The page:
The DA leader further suggested that this could be done through non-constitutional measures such as presidential and ministerial directives, as well as legislation in terms of section 44 (2) of the Constitution. The DA has also proposed the creation of a National Assembly ad hoc committee to oversee the implementation of these measures and to hold the executive accountable.
The first problem with this proposal is that much of what is proposed would be unconstitutional and invalid. As a start, presidential or ministerial directives cannot be used to exempt Eskom and other entities involved in the generation or distribution of electricity (or anyone else, for that matter) from obligations imposed on them by legislation — even if Parliament attempts to delegate this power to the president or approves the directives.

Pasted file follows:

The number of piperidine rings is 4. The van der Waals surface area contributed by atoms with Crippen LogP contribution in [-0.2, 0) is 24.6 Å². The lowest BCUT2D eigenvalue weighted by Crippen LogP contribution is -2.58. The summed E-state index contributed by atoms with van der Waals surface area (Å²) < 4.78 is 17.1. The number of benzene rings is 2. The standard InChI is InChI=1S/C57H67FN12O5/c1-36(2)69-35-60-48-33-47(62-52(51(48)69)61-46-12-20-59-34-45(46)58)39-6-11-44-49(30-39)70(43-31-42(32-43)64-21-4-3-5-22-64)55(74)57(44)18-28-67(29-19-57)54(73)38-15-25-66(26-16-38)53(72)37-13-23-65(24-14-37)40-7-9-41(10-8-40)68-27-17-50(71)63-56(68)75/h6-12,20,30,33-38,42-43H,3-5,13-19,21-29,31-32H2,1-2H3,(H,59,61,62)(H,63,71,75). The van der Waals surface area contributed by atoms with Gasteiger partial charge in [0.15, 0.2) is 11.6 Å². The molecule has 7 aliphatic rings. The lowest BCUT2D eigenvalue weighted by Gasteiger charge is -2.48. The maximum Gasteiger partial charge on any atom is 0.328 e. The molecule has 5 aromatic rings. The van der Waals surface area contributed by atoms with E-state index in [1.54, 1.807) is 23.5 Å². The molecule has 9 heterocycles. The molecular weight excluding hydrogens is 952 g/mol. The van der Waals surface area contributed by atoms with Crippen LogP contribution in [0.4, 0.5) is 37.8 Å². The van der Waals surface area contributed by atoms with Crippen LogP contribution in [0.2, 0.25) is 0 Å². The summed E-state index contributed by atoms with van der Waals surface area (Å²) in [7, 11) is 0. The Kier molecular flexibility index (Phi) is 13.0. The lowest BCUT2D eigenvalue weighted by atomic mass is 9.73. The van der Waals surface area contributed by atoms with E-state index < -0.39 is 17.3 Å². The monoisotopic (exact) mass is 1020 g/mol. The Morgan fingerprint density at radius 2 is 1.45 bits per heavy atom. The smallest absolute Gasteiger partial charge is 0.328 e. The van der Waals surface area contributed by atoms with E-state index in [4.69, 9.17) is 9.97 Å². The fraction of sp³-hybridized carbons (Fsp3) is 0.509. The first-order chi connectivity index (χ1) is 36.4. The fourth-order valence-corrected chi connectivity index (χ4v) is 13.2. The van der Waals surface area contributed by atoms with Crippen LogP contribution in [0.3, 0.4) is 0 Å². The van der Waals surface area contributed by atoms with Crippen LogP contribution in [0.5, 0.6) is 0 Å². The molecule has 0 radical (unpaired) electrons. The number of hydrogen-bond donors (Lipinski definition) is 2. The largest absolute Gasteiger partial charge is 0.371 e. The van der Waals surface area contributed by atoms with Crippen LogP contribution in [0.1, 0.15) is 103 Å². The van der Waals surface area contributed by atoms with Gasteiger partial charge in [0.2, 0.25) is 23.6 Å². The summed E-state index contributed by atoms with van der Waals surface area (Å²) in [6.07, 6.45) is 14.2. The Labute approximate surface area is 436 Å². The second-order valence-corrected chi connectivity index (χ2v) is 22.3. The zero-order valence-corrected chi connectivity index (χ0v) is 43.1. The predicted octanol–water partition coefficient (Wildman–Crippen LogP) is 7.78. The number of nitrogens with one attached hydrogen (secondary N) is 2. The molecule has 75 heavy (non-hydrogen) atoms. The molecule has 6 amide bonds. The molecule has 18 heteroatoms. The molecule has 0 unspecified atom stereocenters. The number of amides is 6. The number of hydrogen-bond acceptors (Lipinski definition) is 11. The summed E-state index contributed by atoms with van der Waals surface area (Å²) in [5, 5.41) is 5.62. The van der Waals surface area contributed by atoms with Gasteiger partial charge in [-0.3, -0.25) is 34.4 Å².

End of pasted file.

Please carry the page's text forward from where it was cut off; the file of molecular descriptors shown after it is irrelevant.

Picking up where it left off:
This is so, not only because it would be in breach of the separation of powers doctrine, but also because it would be in breach of the provisions of the Constitution prescribing the procedures to be followed for the valid adoption or amendment of legislation.
For example, the only way to exempt Eskom from certain labour legislation is for a bill amending the relevant legislation to be tabled in Parliament, and then for Parliament to adopt that legislation after following the procedures prescribed in section 75 or 76 of the Constitution. (This process usually takes between six months and two years to complete.)